EU lawmakers to vote on copyright reforms

Strasbourg, France - The European Parliament will take a new stab Wednesday at finalizing its position on controversial copyright reforms aimed at fairly remunerating artists and news publishers in the digital age after postponing the decision earlier this year.

The measures, proposed by the European Commission in 2016, are part of an overhaul of EU copyright rules, which date back to 2001 and are no longer appropriate in the digital age, according to the European Union's executive.
But critics of the planned reform argue that it will damage the free exchange of information online. The plans have been dubbed by some media outlets as heralding "the death of the internet."
One key point of contention are so-called upload filters - algorithms that pre-check user-generated content to make sure it complies with copyright rules.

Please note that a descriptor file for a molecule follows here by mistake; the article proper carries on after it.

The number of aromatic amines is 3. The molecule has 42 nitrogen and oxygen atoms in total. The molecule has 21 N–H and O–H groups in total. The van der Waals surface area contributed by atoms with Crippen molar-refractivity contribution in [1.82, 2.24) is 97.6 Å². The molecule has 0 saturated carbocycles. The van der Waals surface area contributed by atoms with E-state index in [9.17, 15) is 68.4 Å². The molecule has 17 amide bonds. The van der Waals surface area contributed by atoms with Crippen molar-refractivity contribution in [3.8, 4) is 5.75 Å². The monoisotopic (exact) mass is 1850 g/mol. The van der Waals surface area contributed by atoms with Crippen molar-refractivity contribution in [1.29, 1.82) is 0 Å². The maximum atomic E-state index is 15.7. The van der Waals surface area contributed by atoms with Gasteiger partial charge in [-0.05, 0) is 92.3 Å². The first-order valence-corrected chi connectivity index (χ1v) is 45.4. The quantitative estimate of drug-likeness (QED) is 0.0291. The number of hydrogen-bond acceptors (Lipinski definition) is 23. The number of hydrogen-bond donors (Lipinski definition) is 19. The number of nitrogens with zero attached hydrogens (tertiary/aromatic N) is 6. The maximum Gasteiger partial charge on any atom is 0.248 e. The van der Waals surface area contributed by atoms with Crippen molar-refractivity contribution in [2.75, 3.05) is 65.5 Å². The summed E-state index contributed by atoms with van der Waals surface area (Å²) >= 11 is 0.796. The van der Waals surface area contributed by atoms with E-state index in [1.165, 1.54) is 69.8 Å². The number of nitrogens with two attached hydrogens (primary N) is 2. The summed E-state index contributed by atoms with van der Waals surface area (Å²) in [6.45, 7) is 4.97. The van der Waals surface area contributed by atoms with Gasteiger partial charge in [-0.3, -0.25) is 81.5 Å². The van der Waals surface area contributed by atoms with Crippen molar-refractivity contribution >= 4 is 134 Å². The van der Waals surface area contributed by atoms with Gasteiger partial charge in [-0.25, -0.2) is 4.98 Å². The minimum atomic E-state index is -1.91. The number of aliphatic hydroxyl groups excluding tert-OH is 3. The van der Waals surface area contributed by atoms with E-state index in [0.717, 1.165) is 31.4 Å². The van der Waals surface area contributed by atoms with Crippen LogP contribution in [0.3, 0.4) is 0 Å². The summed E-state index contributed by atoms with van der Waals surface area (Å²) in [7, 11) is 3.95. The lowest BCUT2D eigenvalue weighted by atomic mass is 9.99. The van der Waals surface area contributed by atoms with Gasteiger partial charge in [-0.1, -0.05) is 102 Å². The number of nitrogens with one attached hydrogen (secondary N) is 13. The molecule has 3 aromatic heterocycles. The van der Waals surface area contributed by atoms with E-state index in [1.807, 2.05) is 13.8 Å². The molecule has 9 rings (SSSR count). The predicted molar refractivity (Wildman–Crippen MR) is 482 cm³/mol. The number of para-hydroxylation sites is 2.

Another key aspect of the proposal would limit the ability of websites such as Google to use news headlines or text segments without seeking permission or even paying for the content.
In July, EU lawmakers narrowly voted against launching negotiations with EU member states on the proposed reforms. Since then, more than 200 proposed changes have been submitted.
If no consensus is found Wednesday, the EU legislature could reject the proposal entirely, sending it back to the drawing board.

Wednesday, September 12th 2018

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